Barbara Blount Hall Science Hall Hoskins Library  

Barbara Blount Hall, University of Tennessee, Knoxville, undated, Library Photograph Collection

Science Hall, University of Tennessee, Knoxville, undated, Library Photograph Collection

Hoskins Library, University of Tennessee, Knoxville, 1951, Library Photograph Collection  

Read House Hotel, Chattanooga
The Sheraton Read House Hotel sits on a site in Chattanooga that has been occupied by hotels for over 160 years.  In 1847 the Old Crutchfield House was built.  A large, grand hotel, the Old Crutchfield House was used as a hospital by Union Troops in 1863.  The current 10 story Georgian style hotel was built in 1926.  This structure has been haunted for the past 80 years.

Crutchfield House

Crutchfield House, Chattanooga, 1862,

Library Photograph Collection

Although there are many interpretations of the hauntings of the Read House, it is clear that most of the unexplained occurrences center around room 311.  Theories about the ghosts’ origins range from murdered soldiers from the Civil War to suicide victims.  However, the most common and accepted interpretation is that room 311 is haunted by the ghost of Annalisa Netherly.  Ms. Netherly occupied room 311 for an extended stay sometime in the 1920s.  While the details are sketchy, legend has it that Ms. Netherly’s head was nearly severed from her body by a jealous lover or husband while she was bathing.  Her restless spirit apparently has never left the hotel or room 311.  Guests report that she is especially angered by men, particularly those who smoke.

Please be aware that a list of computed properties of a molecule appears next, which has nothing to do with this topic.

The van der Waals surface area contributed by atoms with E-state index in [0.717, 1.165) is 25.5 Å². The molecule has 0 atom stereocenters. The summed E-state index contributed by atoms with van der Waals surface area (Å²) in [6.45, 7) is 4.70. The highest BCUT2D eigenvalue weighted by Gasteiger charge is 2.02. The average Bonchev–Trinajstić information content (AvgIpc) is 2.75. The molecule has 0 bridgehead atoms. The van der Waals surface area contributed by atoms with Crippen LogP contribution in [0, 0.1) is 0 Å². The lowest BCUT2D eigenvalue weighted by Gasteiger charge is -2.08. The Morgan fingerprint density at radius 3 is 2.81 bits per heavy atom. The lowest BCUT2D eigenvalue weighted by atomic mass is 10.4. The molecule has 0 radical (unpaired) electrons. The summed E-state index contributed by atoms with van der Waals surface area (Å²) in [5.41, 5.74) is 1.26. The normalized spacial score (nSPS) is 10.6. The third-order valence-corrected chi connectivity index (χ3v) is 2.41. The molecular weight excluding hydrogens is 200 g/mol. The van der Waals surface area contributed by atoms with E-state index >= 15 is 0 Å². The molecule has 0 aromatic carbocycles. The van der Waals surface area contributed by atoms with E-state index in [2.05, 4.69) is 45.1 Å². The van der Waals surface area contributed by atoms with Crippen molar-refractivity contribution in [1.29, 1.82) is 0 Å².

Read House was beautifully renovated in 2004 and is proud to offer guests a haunted vacation.

“Memphis’ Most Famous Ghost Story”
While she has faded from local memory, “Pink Lizzie” was Memphis’ most famous ghost for many years from the late 19th through the mid 20th Centuries.  First reported in the Memphis Avalanche newspaper in 1871, the story quickly became a local legend and a book.  A Brinkley Female College student, 13-year-old Clara Robertson, was practicing piano on February 21, 1871 when an apparition of an 8-year-old girl appeared to her wearing a dingy, moldy pink dress. The ghost returned numerous times and pointed out the location of treasures buried in the school yard.  Several stories about the ghost ran in the Memphis Avalanche, and Memphians quenched their fears with Ghost Cocktails.  During a trance arranged by Clara’s father, the ghost spoke through Clara and identified herself as Lizzie Davidson, daughter of Colonel Davidson, the original builder of the mansion the Brinkley Female College now occupied.